Generating synthetic data for supervised learning from large-scale pre-trained language models has enhanced performances across several NLP tasks, especially in low-resource scenarios. In particular, many studies of data augmentation employ masked language models to replace words with other words in a sentence. However, most of them are evaluated on sentence classification tasks and cannot immediately be applied to tasks related to the sentence structure. In this paper, we propose a simple yet effective approach to generating sentences with a coordinate structure in which the boundaries of its conjuncts are explicitly specified. For a given span in a sentence, our method embeds a mask with a coordinating conjunction in two ways (”X and [mask]”, ”[mask] and X”) and forces masked language models to fill the two blanks with an identical text. To achieve this, we introduce decoding methods for BERT and T5 models with the constraint that predictions for different masks are synchronized. Furthermore, we develop a training framework that effectively selects synthetic examples for the supervised coordination disambiguation task. We demonstrate that our method produces promising coordination instances that provide gains for the task in low-resource settings.
We propose a simple method for nominal coordination boundary identification. As the main strength of our method, it can identify the coordination boundaries without training on labeled data, and can be applied even if coordination structure annotations are not available. Our system employs pre-trained word embeddings to measure the similarities of words and detects the span of coordination, assuming that conjuncts share syntactic and semantic similarities. We demonstrate that our method yields good results in identifying coordinated noun phrases in the GENIA corpus and is comparable to a recent supervised method for the case when the coordinator conjoins simple noun phrases.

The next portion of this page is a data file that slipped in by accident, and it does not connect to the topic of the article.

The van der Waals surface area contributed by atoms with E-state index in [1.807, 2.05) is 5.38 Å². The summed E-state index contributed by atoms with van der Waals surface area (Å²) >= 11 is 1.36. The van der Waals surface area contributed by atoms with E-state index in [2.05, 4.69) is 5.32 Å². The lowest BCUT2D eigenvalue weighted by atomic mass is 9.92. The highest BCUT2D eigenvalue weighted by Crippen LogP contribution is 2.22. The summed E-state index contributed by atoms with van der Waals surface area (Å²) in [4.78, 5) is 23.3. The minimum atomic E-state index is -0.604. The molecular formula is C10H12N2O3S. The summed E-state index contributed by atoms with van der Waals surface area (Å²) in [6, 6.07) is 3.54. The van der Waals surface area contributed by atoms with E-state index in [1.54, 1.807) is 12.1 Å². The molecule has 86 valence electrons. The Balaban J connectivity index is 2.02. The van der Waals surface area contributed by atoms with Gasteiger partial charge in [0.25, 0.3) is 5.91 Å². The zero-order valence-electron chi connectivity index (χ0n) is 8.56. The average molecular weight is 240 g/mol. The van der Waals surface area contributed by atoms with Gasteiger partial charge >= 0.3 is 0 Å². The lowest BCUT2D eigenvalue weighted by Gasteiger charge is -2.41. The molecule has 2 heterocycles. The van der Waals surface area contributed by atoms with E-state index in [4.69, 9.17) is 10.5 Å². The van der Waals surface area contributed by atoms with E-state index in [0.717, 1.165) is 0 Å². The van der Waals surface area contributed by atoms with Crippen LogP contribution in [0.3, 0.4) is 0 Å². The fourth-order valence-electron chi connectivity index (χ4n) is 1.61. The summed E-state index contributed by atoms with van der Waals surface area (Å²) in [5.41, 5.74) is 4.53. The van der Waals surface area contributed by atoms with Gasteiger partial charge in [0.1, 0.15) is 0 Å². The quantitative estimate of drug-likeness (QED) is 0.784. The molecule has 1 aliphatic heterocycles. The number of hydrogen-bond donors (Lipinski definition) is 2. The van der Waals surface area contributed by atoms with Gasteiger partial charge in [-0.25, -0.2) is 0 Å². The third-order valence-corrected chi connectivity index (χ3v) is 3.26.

We propose a simple and accurate model for coordination boundary identification. Our model decomposes the task into three sub-tasks during training; finding a coordinator, identifying inside boundaries of a pair of conjuncts, and selecting outside boundaries of it. For inference, we make use of probabilities of coordinators and conjuncts in the CKY parsing to find the optimal combination of coordinate structures. Experimental results demonstrate that our model achieves state-of-the-art results, ensuring that the global structure of coordinations is consistent.
We propose a neural network model for coordination boundary detection. Our method relies on the two common properties - similarity and replaceability in conjuncts - in order to detect both similar pairs of conjuncts and dissimilar pairs of conjuncts. The model improves identification of clause-level coordination using bidirectional RNNs incorporating two properties as features. We show that our model outperforms the existing state-of-the-art methods on the coordination annotated Penn Treebank and Genia corpus without any syntactic information from parsers.